**Approach #1**

One approach based on sorting would be -

```
def group_into_dict(a):
# Get argsort indices
sidx = a.argsort()
# Use argsort indices to sort input array
sorted_a = a[sidx]
# Get indices that define the grouping boundaries based on identical elems
cut_idx = np.flatnonzero(np.r_[True,sorted_a[1:] != sorted_a[:-1],True])
# Form the final dict with slicing the argsort indices for values and
# the starts as the keys
return {sorted_a[i]:sidx[i:j] for i,j in zip(cut_idx[:-1], cut_idx[1:])}
```

Sample run -

```
In [55]: a
Out[55]: array([1, 1, 5, 5, 1])
In [56]: group_into_dict(a)
Out[56]: {1: array([0, 1, 4]), 5: array([2, 3])}
```

Timings on array with `1000000`

elements and varying proportion of unique numbers to compare proposed one against the original one -

```
# 1/100 unique numbers
In [75]: a = np.random.randint(0,10000,(1000000))
In [76]: %timeit {val: np.where(a==val)[0] for val in np.unique(a)}
1 loop, best of 3: 6.62 s per loop
In [77]: %timeit group_into_dict(a)
10 loops, best of 3: 121 ms per loop
# 1/1000 unique numbers
In [78]: a = np.random.randint(0,1000,(1000000))
In [79]: %timeit {val: np.where(a==val)[0] for val in np.unique(a)}
1 loop, best of 3: 720 ms per loop
In [80]: %timeit group_into_dict(a)
10 loops, best of 3: 92.1 ms per loop
# 1/10000 unique numbers
In [81]: a = np.random.randint(0,100,(1000000))
In [82]: %timeit {val: np.where(a==val)[0] for val in np.unique(a)}
10 loops, best of 3: 120 ms per loop
In [83]: %timeit group_into_dict(a)
10 loops, best of 3: 75 ms per loop
# 1/50000 unique numbers
In [84]: a = np.random.randint(0,20,(1000000))
In [85]: %timeit {val: np.where(a==val)[0] for val in np.unique(a)}
10 loops, best of 3: 60.8 ms per loop
In [86]: %timeit group_into_dict(a)
10 loops, best of 3: 60.3 ms per loop
```

So, if you are dealing with just `20`

or less unique numbers, ~~stick to the original one~~ read on; otherwise sorting based one seems to be working well.

**Approach #2**

`Pandas`

based one suited for very few unique numbers -

```
In [142]: a
Out[142]: array([1, 1, 5, 5, 1])
In [143]: import pandas as pd
In [144]: {u:np.flatnonzero(a==u) for u in pd.Series(a).unique()}
Out[144]: {1: array([0, 1, 4]), 5: array([2, 3])}
```

Timings on array with `1000000`

elements with `20`

unique elements -

```
In [146]: a = np.random.randint(0,20,(1000000))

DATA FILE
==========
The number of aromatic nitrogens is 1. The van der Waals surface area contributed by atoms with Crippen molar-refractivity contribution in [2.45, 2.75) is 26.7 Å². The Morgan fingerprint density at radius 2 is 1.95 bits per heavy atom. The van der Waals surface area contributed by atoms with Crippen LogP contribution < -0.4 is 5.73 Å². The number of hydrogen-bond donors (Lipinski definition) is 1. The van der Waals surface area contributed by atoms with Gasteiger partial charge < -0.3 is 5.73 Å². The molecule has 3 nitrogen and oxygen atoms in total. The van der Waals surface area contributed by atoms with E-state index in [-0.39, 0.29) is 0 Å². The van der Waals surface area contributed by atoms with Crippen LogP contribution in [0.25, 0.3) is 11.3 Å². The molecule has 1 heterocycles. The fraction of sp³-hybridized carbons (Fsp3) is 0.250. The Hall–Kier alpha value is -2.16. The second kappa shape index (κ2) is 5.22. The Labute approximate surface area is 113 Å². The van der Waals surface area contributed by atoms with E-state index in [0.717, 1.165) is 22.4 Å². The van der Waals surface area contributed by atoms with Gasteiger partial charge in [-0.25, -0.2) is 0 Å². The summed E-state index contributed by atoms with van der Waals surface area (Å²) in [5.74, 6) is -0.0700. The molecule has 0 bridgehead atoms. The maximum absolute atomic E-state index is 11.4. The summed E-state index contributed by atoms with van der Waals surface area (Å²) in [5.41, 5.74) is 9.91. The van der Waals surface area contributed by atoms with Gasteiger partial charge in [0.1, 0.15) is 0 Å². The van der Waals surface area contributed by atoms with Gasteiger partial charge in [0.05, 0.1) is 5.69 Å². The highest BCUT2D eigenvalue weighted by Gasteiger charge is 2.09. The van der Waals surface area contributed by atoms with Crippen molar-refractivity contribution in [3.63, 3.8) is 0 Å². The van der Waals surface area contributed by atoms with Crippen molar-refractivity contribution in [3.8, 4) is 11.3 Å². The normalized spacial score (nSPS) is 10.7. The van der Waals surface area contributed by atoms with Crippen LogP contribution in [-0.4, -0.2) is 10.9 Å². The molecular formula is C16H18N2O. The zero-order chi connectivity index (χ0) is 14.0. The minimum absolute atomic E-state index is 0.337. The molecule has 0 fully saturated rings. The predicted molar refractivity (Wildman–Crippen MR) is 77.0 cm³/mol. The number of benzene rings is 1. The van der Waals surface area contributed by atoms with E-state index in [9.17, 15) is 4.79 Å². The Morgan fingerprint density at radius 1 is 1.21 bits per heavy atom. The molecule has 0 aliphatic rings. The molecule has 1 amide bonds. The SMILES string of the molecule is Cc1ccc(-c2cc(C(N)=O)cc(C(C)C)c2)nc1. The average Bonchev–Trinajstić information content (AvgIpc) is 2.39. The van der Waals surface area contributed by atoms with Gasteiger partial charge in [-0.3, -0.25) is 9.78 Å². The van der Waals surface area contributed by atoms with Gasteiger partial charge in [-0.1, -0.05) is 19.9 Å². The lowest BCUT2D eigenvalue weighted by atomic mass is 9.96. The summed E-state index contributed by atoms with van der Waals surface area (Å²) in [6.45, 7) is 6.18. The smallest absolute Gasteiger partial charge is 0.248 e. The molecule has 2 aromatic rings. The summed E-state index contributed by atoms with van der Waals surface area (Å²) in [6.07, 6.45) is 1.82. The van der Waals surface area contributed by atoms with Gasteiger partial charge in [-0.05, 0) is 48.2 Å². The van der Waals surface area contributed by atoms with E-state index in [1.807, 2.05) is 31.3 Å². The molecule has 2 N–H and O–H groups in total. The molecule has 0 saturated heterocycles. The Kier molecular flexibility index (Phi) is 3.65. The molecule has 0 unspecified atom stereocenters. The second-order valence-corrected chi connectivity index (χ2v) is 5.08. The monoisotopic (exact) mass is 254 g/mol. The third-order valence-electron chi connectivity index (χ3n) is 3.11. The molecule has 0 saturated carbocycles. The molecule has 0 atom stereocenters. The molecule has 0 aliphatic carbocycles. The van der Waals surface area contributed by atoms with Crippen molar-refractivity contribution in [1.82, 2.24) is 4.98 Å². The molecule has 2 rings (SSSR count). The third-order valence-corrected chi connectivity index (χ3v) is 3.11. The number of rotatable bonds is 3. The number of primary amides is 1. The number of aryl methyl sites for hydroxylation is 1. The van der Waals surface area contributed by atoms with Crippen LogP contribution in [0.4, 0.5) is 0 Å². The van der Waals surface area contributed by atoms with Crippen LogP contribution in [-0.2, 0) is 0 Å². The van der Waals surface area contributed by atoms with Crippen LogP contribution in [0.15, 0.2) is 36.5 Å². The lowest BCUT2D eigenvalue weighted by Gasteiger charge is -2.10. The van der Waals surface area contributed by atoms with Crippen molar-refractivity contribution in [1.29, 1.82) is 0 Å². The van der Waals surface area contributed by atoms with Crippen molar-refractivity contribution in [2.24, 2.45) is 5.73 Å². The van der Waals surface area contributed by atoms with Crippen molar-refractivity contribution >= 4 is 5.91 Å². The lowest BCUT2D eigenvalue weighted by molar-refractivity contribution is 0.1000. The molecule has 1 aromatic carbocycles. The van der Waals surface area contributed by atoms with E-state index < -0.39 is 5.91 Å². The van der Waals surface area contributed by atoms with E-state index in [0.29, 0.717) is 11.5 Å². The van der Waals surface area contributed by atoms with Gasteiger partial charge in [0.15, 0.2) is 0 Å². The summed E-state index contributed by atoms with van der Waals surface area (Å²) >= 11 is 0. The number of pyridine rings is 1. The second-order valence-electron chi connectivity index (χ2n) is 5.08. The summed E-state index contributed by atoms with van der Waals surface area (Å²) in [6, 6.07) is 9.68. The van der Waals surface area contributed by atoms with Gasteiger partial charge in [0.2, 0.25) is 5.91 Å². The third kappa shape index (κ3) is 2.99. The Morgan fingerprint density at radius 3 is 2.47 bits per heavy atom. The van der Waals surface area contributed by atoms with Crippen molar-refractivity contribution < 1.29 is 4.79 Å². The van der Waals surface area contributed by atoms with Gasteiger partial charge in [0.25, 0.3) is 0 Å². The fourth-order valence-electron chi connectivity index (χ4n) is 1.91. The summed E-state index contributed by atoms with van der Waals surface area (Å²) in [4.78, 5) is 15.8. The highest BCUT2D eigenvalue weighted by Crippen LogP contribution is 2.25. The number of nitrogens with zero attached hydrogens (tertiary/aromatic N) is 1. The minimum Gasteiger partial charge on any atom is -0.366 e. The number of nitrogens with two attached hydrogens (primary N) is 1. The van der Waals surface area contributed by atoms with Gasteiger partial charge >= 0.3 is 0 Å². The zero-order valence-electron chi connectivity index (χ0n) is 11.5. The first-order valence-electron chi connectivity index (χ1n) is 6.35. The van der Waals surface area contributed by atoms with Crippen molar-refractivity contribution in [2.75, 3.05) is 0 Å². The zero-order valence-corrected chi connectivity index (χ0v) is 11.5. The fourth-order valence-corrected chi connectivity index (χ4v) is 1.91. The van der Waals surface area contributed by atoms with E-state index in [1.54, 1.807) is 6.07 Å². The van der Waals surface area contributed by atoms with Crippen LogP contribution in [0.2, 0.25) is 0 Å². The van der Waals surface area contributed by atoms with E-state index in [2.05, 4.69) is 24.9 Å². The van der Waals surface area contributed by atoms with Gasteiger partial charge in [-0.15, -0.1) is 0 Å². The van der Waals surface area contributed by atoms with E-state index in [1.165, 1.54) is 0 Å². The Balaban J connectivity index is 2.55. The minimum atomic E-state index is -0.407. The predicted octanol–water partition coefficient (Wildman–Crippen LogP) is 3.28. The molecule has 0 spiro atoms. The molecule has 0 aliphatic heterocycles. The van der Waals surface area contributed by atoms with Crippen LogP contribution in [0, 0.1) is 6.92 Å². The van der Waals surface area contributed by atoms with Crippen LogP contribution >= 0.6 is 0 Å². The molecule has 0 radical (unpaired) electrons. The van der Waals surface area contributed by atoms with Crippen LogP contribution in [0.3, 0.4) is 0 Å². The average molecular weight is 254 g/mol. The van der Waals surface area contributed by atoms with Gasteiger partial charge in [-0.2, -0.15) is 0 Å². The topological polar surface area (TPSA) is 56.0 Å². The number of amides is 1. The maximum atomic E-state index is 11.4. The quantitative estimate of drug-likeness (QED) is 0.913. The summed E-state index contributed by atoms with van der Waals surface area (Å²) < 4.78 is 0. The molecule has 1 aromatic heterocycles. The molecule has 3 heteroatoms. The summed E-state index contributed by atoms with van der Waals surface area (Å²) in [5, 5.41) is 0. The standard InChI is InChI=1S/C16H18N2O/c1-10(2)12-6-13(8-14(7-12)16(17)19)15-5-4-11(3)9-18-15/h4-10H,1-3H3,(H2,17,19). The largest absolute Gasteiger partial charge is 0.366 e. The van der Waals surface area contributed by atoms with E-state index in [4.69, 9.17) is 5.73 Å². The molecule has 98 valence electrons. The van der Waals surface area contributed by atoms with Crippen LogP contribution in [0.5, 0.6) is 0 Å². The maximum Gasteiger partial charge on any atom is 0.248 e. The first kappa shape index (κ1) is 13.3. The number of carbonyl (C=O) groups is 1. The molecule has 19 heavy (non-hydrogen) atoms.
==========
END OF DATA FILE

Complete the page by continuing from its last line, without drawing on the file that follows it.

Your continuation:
In [147]: %timeit {u:np.flatnonzero(a==u) for u in pd.Series(a).unique()}
10 loops, best of 3: 35.6 ms per loop
# Original solution
In [148]: %timeit {val: np.where(a==val)[0] for val in np.unique(a)}
10 loops, best of 3: 58 ms per loop
```

and for fewer unique elements -

```
In [149]: a = np.random.randint(0,10,(1000000))
In [150]: %timeit {u:np.flatnonzero(a==u) for u in pd.Series(a).unique()}
10 loops, best of 3: 25.3 ms per loop
In [151]: %timeit {val: np.where(a==val)[0] for val in np.unique(a)}
10 loops, best of 3: 44.9 ms per loop
In [152]: a = np.random.randint(0,5,(1000000))
In [153]: %timeit {u:np.flatnonzero(a==u) for u in pd.Series(a).unique()}
100 loops, best of 3: 17.9 ms per loop
In [154]: %timeit {val: np.where(a==val)[0] for val in np.unique(a)}
10 loops, best of 3: 34.4 ms per loop
```

**How does **`pandas`

help here for fewer elements?

With sorting based `approach #1`

, for the case of `20`

unique elements, getting the argsort indices was the bottleneck -

```
In [164]: a = np.random.randint(0,20,(1000000))
In [165]: %timeit a.argsort()
10 loops, best of 3: 51 ms per loop
```

Now, `pandas`

based function gives us the unique elements be it negative numbers or anything, which we are simply comparing against the elements in the input array without the need for sorting. Let's see the improvement on that side :

```
In [166]: %timeit pd.Series(a).unique()
100 loops, best of 3: 3.17 ms per loop
```

Of course, then it needs to get `np.flatnonzero`

indices, which still keeps it comparatively more efficient.

`numpy.where()`

whenever you need it. This isn't as wasteful as it sounds – you need to iterate over the result either way. – Sven Marnach Jan 30 '18 at 19:06`where`

, I need at least once find out which values are there, so I can't get around the`unique`

it seems. – Nico Schlömer Jan 30 '18 at 19:38`np.unique`

's`return_inverse=True`

option may be useful to you. – Mad Physicist Feb 1 '18 at 7:04